Read about the 520 plan here. It’s what they told me earlier this month, but I didn’t completely believe them. It’s basically a lot of tolls and the expectation that the viaduct won’t use much of the state’s special project money.

On the subject of the viaduct, you probably have already heard that Seattle’s Council approved $8.1 million for the study of a surface/transit option. Hopefully Light Rail could be part of the surface transit option, since the cost of a light rail system around there through West Seattle could be comparable to the difference in cost of the surface transit from the rebuild. The difference from the tunnel could pay for a new subway practically .

Project Cost (in millions)
Tunnel $3,600 to $4,100
Rebuild $3,200 to $3,500
Surface Roads ~$1,600
East Link Light Rail to Downtown Bellevue $1,465.2 to $1,684.9
Light Rail from University of Washington to Northgate* $1,126.6 to $1,239.3


*Includes about 3 miles of cut-and-cover bored subway.

If they can build rail from Seattle to Bellevue for less than $2 billion and imagine what they can do with the difference from the surface roads improvments and either the tunnel or the rebuild. They could connect light rail from Burien to West Seattle to Sodo and build a subway through Belltown to Seattle Center and maybe even connect rail through Ballard for the $3.5 potential difference between a tunnel and surface roads. I bet that plus the roads option would get more total people through than either the rebuild or the tunnel, and with the state’s new definition of capacity, that’s what should be done.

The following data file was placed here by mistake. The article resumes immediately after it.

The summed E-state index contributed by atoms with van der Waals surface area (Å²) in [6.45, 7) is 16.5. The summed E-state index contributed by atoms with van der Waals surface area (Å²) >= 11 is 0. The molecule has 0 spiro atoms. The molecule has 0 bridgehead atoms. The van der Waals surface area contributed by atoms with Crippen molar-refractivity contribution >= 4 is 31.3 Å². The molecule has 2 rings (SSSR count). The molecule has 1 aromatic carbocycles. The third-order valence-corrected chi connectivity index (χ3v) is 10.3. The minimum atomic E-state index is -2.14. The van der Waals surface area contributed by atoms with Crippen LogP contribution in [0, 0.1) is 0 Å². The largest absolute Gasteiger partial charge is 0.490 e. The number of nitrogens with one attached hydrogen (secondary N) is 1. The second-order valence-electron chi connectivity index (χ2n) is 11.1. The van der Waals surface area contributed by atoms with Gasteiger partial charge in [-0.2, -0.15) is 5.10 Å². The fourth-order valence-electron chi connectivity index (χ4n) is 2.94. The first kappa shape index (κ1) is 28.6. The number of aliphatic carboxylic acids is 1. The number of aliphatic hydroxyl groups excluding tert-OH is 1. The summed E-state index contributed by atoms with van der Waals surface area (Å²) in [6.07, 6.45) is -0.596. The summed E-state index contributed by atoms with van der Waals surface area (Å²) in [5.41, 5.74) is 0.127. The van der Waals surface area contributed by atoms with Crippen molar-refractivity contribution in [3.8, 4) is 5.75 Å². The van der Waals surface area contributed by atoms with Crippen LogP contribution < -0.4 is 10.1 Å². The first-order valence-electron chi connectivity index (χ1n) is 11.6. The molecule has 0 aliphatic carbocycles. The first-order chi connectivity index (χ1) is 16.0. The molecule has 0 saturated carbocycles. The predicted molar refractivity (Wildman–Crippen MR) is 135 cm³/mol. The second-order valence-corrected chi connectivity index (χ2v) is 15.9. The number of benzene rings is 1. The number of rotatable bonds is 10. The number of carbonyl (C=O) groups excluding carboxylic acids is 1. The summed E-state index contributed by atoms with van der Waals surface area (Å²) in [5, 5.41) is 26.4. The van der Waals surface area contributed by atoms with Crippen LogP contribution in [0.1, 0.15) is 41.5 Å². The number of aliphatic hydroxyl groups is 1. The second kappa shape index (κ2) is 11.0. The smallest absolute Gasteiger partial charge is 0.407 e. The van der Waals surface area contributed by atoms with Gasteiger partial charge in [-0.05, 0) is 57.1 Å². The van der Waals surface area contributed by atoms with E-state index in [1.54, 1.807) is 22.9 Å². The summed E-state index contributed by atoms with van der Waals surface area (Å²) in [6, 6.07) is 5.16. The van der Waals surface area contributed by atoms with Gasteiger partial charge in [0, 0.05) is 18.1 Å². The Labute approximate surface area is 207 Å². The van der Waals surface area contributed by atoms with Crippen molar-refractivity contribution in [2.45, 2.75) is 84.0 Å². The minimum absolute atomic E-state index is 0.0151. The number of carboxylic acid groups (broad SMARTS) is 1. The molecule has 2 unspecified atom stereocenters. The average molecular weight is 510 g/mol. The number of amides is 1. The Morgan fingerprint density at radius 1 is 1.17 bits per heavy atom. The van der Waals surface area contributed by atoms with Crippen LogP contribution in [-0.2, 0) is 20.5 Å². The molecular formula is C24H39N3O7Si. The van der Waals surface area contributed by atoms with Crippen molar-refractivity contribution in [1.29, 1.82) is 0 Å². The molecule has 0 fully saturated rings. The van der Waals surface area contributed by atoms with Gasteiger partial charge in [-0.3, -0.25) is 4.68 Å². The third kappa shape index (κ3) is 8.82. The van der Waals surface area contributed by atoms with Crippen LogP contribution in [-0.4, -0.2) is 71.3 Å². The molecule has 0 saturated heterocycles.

Update: someone wanted links to the numbers, so here they are for Sound Transit. Click on the project and a pdf will open with the cost estimate. For the Viaduct, I got the numbers from Wikipedia.

2 Replies to “RTID did have a plan for 520, Viaduct is expensive”

  1. It’s a dream.

    A good dream.

    A dream that probably won’t happen, even though it’s the smart and right thing to do.

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